Over-propping is GUARANTEED to be very bad for the motor, and ver likely to be bad for the ESC and battery
I suppose you know about these things Paul, but I would have thought that to get Max acceleration the max power curve would need to be somewhere less than the top end of the next lower gear - eg at the revs where you 'land' 5th on changing up from 4th in a 5 speed box. That way you are generating max power to move you to your desired speed.
David - who might be mistaking the power curve for the torque curve?
Er, I did say if the efficiency was relativly similar, whih for an IC engine, it is. I also made the pint that the IC engine lost power as its RPM was dragged dowmn. Electric motors tend to suck MORE power as they slow down.
So at least read what is written before coming in from a totally irrelevant angle.
Say, Charle - is your Kaos from the ARF dimension? If so, I'd like to know what you think of it. I'm lookin' at the Tower ARF Kaos for a spare plane.
As to props: experiment, experiment, experiment! I'm still amazed that the best performing prop for my long since retired Carden Gambler
40/K&B .61 combo turned out to be the APC 11x10 pattern prop, which lugged the engine badly but flew the plane like a motha, way better than the more logical recommended sizes that ran in the engine's power band. I'm no scientist so I can't explain it but that's the way it was.
My ofb's sometimes ridicule my admittedly large prop collection but there's a very good reason for it, reason being you just never know until you try. The results can surprise. Or not. I'm not the slightest surprised that the APC 11x5 is the best overall performing prop for my GP ARF Super Sportster/TT Pro .46 (w/Tower .46 muffler) but I wouldn't have known it for a fact had I not experimented with all of the other applicable sizes, along with some not so applicable.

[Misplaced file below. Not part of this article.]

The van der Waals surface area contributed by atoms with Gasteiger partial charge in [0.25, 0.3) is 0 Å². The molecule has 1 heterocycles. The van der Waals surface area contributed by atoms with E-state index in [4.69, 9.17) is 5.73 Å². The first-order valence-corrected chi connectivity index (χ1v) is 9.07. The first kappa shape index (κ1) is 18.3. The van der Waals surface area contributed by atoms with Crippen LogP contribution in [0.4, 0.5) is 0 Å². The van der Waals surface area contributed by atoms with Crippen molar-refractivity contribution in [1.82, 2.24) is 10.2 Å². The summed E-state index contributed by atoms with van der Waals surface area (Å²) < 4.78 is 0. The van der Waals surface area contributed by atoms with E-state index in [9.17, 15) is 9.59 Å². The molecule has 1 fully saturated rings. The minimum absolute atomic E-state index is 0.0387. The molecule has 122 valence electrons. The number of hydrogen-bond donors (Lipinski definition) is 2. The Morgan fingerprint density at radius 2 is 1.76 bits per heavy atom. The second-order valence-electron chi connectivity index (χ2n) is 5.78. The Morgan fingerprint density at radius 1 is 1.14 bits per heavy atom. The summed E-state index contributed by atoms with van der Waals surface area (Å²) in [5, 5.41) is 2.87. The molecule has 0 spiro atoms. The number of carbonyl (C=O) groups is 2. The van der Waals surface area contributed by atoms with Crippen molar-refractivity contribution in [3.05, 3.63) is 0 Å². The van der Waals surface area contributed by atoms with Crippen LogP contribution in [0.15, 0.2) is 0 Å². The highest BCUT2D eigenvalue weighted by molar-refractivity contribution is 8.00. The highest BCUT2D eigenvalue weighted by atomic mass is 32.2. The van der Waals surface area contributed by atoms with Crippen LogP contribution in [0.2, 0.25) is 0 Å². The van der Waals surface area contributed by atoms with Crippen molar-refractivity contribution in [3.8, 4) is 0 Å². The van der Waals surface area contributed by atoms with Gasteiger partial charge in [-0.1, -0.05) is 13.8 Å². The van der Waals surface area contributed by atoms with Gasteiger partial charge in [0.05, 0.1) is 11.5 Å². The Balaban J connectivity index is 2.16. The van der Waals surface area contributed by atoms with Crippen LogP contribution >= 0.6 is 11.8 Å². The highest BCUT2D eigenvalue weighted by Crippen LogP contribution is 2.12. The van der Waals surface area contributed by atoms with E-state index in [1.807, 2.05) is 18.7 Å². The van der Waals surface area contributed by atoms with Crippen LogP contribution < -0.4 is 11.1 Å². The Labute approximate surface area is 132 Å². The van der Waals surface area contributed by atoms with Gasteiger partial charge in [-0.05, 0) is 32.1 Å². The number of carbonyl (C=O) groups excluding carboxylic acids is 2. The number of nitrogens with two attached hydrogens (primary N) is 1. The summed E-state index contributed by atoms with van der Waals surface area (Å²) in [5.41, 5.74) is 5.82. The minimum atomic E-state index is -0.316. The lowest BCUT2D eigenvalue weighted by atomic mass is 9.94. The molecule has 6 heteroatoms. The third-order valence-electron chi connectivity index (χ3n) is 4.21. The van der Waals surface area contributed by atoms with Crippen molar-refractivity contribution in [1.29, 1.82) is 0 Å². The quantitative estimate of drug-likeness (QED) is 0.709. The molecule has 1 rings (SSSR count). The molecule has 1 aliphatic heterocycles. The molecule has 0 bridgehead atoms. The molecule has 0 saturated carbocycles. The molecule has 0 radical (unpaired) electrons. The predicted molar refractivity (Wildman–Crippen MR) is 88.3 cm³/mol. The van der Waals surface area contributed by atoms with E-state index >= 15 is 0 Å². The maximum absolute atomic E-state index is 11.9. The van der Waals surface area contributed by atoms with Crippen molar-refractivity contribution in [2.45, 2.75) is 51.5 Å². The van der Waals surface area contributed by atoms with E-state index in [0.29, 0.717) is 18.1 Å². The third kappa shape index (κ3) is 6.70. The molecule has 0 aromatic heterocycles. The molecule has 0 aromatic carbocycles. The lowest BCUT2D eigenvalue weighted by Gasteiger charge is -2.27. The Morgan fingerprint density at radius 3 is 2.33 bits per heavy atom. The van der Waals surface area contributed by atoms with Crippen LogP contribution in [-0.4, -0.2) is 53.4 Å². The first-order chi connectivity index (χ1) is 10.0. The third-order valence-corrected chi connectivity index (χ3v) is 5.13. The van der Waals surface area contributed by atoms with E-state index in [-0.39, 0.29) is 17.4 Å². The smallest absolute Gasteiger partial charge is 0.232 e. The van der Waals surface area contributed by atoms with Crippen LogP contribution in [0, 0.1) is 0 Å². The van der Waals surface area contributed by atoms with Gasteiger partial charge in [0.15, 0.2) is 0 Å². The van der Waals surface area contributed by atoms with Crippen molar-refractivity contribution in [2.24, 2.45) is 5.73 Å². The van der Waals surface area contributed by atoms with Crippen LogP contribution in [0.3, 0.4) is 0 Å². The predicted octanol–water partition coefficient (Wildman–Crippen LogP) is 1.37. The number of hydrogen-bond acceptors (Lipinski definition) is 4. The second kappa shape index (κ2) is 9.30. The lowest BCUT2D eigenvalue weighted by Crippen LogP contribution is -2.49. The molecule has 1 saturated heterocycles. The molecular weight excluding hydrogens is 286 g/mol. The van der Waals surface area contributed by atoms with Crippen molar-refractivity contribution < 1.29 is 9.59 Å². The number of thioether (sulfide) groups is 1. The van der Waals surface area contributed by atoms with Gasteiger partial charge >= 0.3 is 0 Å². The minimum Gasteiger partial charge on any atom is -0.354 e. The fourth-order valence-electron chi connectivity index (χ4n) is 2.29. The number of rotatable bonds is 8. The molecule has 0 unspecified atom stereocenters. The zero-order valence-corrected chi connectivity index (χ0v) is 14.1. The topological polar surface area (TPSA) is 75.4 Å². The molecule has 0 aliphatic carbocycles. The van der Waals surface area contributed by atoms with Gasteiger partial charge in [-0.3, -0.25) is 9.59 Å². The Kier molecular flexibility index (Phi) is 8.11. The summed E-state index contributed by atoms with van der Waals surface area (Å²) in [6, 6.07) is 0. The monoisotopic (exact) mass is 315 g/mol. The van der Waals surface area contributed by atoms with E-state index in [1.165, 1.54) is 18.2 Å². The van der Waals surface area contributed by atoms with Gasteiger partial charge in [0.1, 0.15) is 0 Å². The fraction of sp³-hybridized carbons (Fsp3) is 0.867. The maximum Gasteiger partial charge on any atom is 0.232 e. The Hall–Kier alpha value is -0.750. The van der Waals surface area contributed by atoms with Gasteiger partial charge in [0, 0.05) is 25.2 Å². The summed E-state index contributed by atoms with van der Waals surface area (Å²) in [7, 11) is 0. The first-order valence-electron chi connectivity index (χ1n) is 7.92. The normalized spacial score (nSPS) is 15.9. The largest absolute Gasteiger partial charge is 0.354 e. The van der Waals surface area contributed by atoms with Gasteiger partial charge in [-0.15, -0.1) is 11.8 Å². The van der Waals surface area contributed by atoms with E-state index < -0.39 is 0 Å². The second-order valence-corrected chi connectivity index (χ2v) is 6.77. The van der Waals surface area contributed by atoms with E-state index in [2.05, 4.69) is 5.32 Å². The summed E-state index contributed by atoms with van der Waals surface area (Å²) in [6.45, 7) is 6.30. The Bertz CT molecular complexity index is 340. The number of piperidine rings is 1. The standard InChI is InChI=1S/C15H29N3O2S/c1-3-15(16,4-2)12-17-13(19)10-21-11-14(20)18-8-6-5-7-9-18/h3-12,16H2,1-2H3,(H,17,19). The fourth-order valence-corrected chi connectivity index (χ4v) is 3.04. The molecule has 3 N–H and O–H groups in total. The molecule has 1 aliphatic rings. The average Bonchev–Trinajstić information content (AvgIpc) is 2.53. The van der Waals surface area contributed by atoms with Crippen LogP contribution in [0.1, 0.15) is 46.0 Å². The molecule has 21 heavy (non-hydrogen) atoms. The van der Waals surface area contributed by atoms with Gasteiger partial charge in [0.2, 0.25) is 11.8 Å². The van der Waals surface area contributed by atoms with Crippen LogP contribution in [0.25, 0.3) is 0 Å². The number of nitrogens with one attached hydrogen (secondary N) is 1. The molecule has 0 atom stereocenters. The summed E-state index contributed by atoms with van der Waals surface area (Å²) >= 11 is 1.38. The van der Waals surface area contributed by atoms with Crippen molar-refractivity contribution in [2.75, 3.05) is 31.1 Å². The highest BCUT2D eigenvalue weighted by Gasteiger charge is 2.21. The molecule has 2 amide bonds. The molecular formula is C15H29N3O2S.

Sometimes it is difficult to isolate the sound of the engine and the performance of the plane.
Many years ago (1972) I was flying a Sterling Lancer (40 sized low wing, constant chord wing) with a relatively new K&B .40. I ran out of props (10x6) and went to the hobbyshop. They were out of 10" props period. I bought an 11x7 and for a hoot, I put it on the engine and ran it without modifying it (cutting it down). After readjusting the carb and trying to get used to the sound, which was driving me nuts, I flew the model and was surprised at how well it flew. Unfortunately, it was a bit too much for the K&B .40, so I cut it down to a 10" prop (wood). That was the ticket. It let the engine rev up a bit more, got rid of the sagging, and handled the model very well, for the era. No, I went back to 10x6 props when I could, but I did learn that the 10x6 wasn't the only prop in the world that could provide good performance.
Like Pete, I do experiment some now and then. Each model/engine combo has its own requirements. And yes, you can get some strange looks from ofb's.